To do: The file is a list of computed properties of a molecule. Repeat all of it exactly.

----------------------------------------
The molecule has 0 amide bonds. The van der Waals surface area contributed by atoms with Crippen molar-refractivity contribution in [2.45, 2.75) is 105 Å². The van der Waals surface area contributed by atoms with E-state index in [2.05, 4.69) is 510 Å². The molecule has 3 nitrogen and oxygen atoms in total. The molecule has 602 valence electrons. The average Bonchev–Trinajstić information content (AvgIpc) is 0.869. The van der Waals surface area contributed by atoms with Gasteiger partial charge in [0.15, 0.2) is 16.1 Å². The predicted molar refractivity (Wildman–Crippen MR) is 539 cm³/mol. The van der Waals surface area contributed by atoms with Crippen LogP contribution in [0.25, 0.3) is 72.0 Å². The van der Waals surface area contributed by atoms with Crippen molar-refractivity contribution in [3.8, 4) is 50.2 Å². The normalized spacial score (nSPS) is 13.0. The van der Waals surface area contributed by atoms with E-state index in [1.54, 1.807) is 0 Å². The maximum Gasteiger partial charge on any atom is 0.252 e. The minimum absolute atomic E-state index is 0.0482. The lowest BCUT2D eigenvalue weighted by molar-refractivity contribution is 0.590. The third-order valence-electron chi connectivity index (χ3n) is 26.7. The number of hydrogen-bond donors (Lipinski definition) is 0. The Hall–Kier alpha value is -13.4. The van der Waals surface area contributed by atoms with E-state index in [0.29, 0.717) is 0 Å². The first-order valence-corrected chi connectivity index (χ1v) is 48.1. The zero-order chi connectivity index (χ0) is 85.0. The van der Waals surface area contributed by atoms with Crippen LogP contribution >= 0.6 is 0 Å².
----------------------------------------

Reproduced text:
The molecule has 0 amide bonds. The van der Waals surface area contributed by atoms with Crippen molar-refractivity contribution in [2.45, 2.75) is 105 Å². The van der Waals surface area contributed by atoms with E-state index in [2.05, 4.69) is 510 Å². The molecule has 3 nitrogen and oxygen atoms in total. The molecule has 602 valence electrons. The average Bonchev–Trinajstić information content (AvgIpc) is 0.869. The van der Waals surface area contributed by atoms with Gasteiger partial charge in [0.15, 0.2) is 16.1 Å². The predicted molar refractivity (Wildman–Crippen MR) is 539 cm³/mol. The van der Waals surface area contributed by atoms with Crippen LogP contribution in [0.25, 0.3) is 72.0 Å². The van der Waals surface area contributed by atoms with Crippen molar-refractivity contribution in [3.8, 4) is 50.2 Å². The normalized spacial score (nSPS) is 13.0. The van der Waals surface area contributed by atoms with E-state index in [1.54, 1.807) is 0 Å². The maximum Gasteiger partial charge on any atom is 0.252 e. The minimum absolute atomic E-state index is 0.0482. The lowest BCUT2D eigenvalue weighted by molar-refractivity contribution is 0.590. The third-order valence-electron chi connectivity index (χ3n) is 26.7. The number of hydrogen-bond donors (Lipinski definition) is 0. The Hall–Kier alpha value is -13.4. The van der Waals surface area contributed by atoms with E-state index in [0.29, 0.717) is 0 Å². The first-order valence-corrected chi connectivity index (χ1v) is 48.1. The zero-order chi connectivity index (χ0) is 85.0. The van der Waals surface area contributed by atoms with Crippen LogP contribution >= 0.6 is 0 Å².